Newsweek 10th June 2014
Moments before the official kickoff of the three day conference on sexual violence in conflict that they are hosting in London this week, Angelina Jolie and U.K. Foreign Secretary William Hague stopped to talk to Faida Kasilembo.
Kasilembo, 19, speaks softly, but with calm, measured resolve. When she was 11 she was kidnapped by one of several armed groups operating in the eastern part of the Democratic Republic of Congo. Kasilembo was raped regularly and forced to work as a child soldier for the next four years. In 2010, the group BVES (Voluntary Force at the Service of Childhood and Health), led by Murhabazi Namegabe, negotiated her release.
“Now I cut clothes and make dresses,” Kasilembo tells Newsweek, speaking in French. She also attends conferences and meetings, and has become an advocate for enforcing legal repercussions for rapists.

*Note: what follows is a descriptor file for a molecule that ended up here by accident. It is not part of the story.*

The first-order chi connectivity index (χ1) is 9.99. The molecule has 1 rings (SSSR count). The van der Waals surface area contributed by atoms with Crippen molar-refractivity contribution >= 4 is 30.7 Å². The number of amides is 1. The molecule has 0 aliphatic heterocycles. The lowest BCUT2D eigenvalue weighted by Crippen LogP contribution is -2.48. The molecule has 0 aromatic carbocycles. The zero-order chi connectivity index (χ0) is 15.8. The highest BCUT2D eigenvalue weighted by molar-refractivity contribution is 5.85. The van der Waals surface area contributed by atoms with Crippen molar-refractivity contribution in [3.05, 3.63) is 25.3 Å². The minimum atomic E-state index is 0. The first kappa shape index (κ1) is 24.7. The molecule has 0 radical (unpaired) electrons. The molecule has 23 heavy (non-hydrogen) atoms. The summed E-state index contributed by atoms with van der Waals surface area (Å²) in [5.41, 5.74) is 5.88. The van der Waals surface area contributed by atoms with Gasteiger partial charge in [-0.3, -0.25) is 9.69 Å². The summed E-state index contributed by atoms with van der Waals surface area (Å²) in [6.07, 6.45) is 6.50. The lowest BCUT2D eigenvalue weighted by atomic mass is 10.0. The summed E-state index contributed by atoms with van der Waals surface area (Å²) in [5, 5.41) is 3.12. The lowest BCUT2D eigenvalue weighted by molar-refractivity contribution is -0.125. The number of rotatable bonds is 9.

“I asked [Jolie and Hague] to stop the sex violence, and the bribery. If you are raped and you try to sue [the perpetrator], he can just pay the judge.”
In DR Congo, rapists enjoy virtual impunity, according to award-winning documentarian Fiona Lloyd-Davies, who has recently released a film on the subject. In one day in 2012, 130 women and children, some as young as 6, were raped in the eastern DR Congo town of Minova. Last month, a Congolese trial of 39 soldiers accused of committing the mass rape resulted in the conviction of only two. Thirteen soldiers were acquitted for lack of evidence, and the rest were charged with crimes other than rape.
“It is a weapon of war aimed at civilians. It has nothing to do with sex, everything to do with power,” Jolie said at the start of the conference, which will bring together delegates from more than 140 countries over the next three days to discuss approaches to addressing rape in conflict.